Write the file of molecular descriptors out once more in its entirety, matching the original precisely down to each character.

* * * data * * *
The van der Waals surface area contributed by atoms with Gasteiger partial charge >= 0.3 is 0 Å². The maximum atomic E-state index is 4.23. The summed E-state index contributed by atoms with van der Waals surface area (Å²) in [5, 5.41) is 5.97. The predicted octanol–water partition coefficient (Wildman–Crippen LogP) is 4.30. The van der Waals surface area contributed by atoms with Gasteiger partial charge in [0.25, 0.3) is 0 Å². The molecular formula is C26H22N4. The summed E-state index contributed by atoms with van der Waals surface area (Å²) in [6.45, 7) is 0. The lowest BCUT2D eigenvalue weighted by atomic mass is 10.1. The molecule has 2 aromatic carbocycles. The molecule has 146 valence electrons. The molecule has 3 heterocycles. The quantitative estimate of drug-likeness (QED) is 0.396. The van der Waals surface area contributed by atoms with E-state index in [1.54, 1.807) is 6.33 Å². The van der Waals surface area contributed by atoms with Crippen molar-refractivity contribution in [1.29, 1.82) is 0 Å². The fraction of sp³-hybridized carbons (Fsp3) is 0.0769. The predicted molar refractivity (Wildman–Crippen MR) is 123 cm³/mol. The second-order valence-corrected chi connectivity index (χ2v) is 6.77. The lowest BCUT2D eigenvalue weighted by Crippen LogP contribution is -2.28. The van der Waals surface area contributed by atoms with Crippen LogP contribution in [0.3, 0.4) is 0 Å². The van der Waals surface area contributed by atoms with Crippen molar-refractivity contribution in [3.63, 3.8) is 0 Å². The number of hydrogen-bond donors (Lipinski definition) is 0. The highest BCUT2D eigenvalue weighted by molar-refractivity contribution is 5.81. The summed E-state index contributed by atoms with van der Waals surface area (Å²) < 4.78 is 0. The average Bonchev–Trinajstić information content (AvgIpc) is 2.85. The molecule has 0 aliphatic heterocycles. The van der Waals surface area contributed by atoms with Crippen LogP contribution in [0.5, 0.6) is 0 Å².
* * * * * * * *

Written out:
The van der Waals surface area contributed by atoms with Gasteiger partial charge >= 0.3 is 0 Å². The maximum atomic E-state index is 4.23. The summed E-state index contributed by atoms with van der Waals surface area (Å²) in [5, 5.41) is 5.97. The predicted octanol–water partition coefficient (Wildman–Crippen LogP) is 4.30. The van der Waals surface area contributed by atoms with Gasteiger partial charge in [0.25, 0.3) is 0 Å². The molecular formula is C26H22N4. The summed E-state index contributed by atoms with van der Waals surface area (Å²) in [6.45, 7) is 0. The lowest BCUT2D eigenvalue weighted by atomic mass is 10.1. The molecule has 2 aromatic carbocycles. The molecule has 146 valence electrons. The molecule has 3 heterocycles. The quantitative estimate of drug-likeness (QED) is 0.396. The van der Waals surface area contributed by atoms with E-state index in [1.54, 1.807) is 6.33 Å². The van der Waals surface area contributed by atoms with Crippen molar-refractivity contribution in [1.29, 1.82) is 0 Å². The fraction of sp³-hybridized carbons (Fsp3) is 0.0769. The predicted molar refractivity (Wildman–Crippen MR) is 123 cm³/mol. The second-order valence-corrected chi connectivity index (χ2v) is 6.77. The lowest BCUT2D eigenvalue weighted by Crippen LogP contribution is -2.28. The van der Waals surface area contributed by atoms with Crippen LogP contribution in [0.3, 0.4) is 0 Å². The van der Waals surface area contributed by atoms with Crippen molar-refractivity contribution in [3.63, 3.8) is 0 Å². The number of hydrogen-bond donors (Lipinski definition) is 0. The highest BCUT2D eigenvalue weighted by molar-refractivity contribution is 5.81. The summed E-state index contributed by atoms with van der Waals surface area (Å²) < 4.78 is 0. The average Bonchev–Trinajstić information content (AvgIpc) is 2.85. The molecule has 0 aliphatic heterocycles. The van der Waals surface area contributed by atoms with Crippen LogP contribution in [0.5, 0.6) is 0 Å².